Removal of transgender-inclusive paragraph in Houston anti-discrimination bill causes uproar


In April, Houston Mayor Annise Parker introduced a bill that would ban discrimination against the LGBT community. On May 13, it was announced that the bill had been revised to remove explicit protections for transgender people.

According to Frontiers LA, a paragraph that read, “It shall be unlawful for any place of public accommodation or any employee or agent thereof to intentionally deny any person entry to any restroom, shower room, or similar facility if that facility is consistent with and appropriate to that person’s expression of gender identity,” was deleted.

The Houston Business Journal reported that conservative groups had “taken issue” with the paragraph in question. Parker removed it to reduce the possibility that the entire bill would be derailed, in what she called a “compromise.” She denied that the bill no longer provided protections for transgender people, saying, “The base ordinance is still the same.”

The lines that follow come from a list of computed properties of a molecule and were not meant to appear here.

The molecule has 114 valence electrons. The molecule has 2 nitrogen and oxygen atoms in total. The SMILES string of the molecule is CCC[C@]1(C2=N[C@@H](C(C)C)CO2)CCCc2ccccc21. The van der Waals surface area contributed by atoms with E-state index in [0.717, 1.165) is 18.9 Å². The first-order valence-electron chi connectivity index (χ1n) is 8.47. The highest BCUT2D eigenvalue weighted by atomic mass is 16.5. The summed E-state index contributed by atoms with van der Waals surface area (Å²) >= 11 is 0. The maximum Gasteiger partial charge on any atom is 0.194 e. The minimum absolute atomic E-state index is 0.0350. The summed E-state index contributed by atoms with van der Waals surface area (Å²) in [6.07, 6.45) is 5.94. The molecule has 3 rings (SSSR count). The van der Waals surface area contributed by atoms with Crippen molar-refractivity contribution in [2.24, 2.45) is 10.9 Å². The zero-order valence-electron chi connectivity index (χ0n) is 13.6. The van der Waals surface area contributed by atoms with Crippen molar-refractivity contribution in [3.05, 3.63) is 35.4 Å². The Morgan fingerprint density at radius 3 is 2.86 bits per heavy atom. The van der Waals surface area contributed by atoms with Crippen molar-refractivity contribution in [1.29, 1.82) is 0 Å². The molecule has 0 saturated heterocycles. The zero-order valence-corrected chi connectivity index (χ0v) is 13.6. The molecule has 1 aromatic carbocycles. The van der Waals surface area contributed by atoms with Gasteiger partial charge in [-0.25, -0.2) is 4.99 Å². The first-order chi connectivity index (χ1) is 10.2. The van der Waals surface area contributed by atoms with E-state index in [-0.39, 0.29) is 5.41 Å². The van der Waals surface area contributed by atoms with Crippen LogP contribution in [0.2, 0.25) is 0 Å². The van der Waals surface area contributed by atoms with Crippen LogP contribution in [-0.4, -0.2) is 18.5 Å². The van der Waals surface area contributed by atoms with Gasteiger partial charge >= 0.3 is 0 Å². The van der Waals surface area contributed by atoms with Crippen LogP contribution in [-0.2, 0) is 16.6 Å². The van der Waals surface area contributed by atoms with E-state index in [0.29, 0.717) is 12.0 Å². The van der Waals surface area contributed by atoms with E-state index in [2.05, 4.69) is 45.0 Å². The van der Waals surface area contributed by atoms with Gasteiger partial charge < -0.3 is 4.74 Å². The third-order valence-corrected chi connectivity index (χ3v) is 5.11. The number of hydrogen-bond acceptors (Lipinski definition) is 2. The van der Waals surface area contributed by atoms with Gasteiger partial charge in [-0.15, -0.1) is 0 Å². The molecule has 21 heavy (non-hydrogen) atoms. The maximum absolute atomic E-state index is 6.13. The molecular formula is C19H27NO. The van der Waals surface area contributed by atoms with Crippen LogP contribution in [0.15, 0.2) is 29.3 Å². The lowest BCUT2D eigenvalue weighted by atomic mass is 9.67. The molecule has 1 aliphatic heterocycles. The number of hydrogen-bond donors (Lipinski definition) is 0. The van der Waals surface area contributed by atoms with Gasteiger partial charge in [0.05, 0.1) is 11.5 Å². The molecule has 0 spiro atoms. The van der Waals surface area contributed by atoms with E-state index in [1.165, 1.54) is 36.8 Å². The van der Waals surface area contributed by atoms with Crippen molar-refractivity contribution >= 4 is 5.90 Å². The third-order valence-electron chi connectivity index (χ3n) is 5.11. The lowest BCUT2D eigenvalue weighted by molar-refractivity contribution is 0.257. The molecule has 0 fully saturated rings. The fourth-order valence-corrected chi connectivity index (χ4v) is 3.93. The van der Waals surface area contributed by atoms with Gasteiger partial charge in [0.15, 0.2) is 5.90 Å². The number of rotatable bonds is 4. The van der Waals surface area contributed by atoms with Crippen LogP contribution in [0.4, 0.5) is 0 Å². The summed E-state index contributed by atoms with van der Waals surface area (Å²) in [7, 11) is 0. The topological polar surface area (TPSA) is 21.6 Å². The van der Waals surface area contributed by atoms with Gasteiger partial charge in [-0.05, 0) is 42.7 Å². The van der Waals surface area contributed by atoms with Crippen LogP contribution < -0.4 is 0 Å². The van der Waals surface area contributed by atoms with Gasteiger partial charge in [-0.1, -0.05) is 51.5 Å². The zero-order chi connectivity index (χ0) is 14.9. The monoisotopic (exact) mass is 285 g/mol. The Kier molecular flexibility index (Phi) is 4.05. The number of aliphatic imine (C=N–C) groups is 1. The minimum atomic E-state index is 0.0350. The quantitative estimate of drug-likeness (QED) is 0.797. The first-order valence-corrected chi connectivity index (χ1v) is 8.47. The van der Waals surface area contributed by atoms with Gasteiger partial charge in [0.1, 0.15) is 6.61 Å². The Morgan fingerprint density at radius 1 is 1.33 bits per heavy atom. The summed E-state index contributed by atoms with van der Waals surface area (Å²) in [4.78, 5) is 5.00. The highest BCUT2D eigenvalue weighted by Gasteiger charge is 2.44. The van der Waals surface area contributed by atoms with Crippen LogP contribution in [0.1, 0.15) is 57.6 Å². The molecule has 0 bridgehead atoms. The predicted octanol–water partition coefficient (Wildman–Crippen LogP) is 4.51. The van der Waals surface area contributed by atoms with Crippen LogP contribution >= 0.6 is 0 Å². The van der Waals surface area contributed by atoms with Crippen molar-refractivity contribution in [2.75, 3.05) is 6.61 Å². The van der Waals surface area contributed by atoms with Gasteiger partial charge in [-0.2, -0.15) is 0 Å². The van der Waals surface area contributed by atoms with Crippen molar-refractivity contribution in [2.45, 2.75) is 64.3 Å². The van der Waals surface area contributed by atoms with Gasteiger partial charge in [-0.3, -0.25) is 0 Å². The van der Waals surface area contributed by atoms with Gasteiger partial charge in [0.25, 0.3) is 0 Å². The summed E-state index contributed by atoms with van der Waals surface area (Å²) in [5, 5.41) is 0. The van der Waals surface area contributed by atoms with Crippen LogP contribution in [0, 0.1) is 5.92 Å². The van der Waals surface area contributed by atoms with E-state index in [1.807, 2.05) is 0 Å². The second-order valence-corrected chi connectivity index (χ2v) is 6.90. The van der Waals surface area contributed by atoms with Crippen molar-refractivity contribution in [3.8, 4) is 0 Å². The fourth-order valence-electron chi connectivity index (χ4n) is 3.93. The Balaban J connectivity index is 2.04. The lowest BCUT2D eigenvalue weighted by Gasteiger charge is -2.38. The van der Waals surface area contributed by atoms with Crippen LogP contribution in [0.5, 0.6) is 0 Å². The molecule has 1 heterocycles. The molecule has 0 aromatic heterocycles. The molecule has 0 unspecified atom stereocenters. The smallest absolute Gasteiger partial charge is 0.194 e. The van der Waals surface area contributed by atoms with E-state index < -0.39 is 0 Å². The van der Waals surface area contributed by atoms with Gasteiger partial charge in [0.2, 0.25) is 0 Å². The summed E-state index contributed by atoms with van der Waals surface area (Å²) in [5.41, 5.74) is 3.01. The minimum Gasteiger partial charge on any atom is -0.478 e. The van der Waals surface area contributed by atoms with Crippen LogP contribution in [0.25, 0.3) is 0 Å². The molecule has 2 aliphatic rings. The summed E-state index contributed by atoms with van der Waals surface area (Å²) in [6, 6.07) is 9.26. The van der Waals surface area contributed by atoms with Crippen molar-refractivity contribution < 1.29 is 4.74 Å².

The legal community as a whole has been nonchalant about the paragraph’s removal. Employment law attorney Michael McCabe told the Journal, “Because it’s illegal to discriminate against someone because of their gender, gender identity is already covered” under current law. McCabe lives in Dallas, which has discrimination protections similar to what Parker proposed.

Regardless, the transgender community has made it clear that they remain concerned—and feel like their mayor just threw them under the proverbial bus. In response to a flood of protests from transgender activists, Parker posted on Twitter,

Few seem convinced. As several users pointed out, her language alone shows a lack of understanding:

More than one said simply, “Houston, we have a problem.”


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